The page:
Methane content (%)
Solid discharge (g/L)
*This table has been reproduced from (Alawi Sulaiman, 2007)
A closed anaerobic system is capable of producing and collecting consistently high quality of methane rich biogas from POME. Typical raw biogas composition will be: 50-60 % CH4, 40-50 % CO2, saturated with water and with trace amounts of contaminants (H2S, NH3, volatiles, etc.).
Potential in Southeast Asia
The amount of biomethane (defined as methane produced from biomass, with properties close to natural gas) that can be potentially produced from POME (within the Southeast Asian region) exceeds 2.25 billion cubic meter of biomethane (on a yearly basis). Especially Indonesia and Malaysia, as key producers within the palm oil industry, could generate significant quantities of biomethane. An impression of the bio-methane potential of these countries including other feedstock sources is being highlighted below (VIV Asia, 2015).
Indonesia (4.35 billion m3 of biomethane):
25 billion m3 of biomethane from Palm Oil Mill Effluent (POME).
2 billion m3 of bio-methane from Sewage Treatment Plant (STP).
9 billion m3 of bio-methane from Municipal Solid Waste (MSW).
Malaysia (3 billion m3 of biomethane):
1 billion m3 of biomethane from Palm Oil Mill Effluent (POME).
2 billion m3 of biomethane from Sewage Treatment Plant (STP).
8 billion m3 of biomethane from Municipal Solid Waste (MSW).
The Asian Pacific Biogas Alliance estimates that the potential of conversion of biomass to biomethane is sufficient to replace 25 percent of the natural gas demand by renewable biogas (Asian Pacific Biogas Alliance, 2015).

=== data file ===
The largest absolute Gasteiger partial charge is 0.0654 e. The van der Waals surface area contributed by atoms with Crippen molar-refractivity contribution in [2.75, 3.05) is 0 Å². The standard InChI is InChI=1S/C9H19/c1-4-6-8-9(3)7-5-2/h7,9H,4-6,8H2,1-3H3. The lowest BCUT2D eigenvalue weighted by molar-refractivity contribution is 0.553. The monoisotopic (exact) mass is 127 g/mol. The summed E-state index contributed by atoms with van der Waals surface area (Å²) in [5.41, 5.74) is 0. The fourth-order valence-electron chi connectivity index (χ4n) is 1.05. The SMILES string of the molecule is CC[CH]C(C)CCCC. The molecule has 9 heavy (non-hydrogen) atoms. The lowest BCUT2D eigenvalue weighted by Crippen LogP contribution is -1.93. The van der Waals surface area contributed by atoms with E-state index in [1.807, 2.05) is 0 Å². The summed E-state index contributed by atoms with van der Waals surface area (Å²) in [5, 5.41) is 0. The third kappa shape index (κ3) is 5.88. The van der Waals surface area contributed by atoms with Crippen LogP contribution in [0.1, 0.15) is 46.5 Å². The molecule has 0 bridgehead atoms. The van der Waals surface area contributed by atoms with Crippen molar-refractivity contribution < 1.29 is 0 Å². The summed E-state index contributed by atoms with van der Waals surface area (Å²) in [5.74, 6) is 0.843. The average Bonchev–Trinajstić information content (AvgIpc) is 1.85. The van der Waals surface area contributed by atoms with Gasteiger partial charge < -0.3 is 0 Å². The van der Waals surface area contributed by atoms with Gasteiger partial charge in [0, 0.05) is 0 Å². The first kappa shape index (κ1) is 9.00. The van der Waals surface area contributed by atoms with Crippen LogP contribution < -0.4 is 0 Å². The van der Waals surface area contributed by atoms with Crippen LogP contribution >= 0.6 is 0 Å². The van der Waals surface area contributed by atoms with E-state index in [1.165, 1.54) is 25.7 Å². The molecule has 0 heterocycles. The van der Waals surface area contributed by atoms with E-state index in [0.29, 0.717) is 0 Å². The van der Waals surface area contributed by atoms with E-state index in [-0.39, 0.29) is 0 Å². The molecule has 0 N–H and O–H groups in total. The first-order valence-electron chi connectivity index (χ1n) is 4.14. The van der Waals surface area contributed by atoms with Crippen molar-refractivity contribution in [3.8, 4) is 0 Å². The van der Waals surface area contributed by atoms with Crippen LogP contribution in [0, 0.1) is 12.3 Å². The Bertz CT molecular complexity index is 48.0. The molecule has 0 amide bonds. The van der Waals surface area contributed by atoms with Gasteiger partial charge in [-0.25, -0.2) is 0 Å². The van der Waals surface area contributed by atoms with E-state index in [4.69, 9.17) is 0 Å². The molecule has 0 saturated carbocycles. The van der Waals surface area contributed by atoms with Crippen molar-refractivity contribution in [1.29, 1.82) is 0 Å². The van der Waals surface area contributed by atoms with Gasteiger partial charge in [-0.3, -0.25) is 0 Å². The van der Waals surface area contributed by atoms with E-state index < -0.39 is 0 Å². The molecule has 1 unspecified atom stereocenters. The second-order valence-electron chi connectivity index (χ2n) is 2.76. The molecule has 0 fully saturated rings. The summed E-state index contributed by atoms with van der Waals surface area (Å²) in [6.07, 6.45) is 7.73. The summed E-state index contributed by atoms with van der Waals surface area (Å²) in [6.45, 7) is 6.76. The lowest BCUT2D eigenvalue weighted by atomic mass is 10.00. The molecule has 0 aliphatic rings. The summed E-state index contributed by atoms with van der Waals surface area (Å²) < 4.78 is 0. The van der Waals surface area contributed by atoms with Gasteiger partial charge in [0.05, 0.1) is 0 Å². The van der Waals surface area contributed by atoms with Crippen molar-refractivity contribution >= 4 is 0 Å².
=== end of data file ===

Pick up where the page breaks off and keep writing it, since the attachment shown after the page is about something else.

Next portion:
To sum up, due to the high fraction of organic materials, POME has a large energetic potential. By unlocking the energetic potential of these streams through conversion/ digesting and capture of bio-methane, plant owners have the opportunity to combine waste management with a profitable business model.
Co-Authors: H. Dekker and E.H.M. Dirkse (DMT Environmental Technology)
Alawi Sulaiman, Z. B. (2007). Biomethane production from pal oil mill effluent (POME) in a semi-commercial closed anaerobic digester. Seminar on Sustainable Palm Biomass initiatives. Japan Society on Promotion of Science (JSPS).
Asia Biogas Group. (2015, 08 15). Retrieved from Asia Biogas : http://www.asiabiogas.com
Asian Pacific Biogas Alliance. (2015). Biogas Opportunities in South East Asia. Asian Pacific Biogas Alliance/ICESN.
Chin May Ji, P. P. (2013). Biogas from palm oil mill effluent (POME): Opportunities and challenges from Malysia’s perspective. Renewable and Sustainable Energy Reviews , 717-726.
Malaysian Palm Oil Board. (2015, 08 26). Biogas capture and CMD project implementation for palm oil mills. Retrieved from Official Portal Of Malaysian Palm Oild Board: http://www.mpob.gov
Sulaiman, N. A. (2013). The Oil Palm Wastes in Malaysia. In M. D. Matovic, “Biomass Now – Sustainable Growth and Use”. InTech.
VIV Asia. (2015, 08 26). The international platform from feed to food in Asia. Retrieved from http://www.vivasia.nl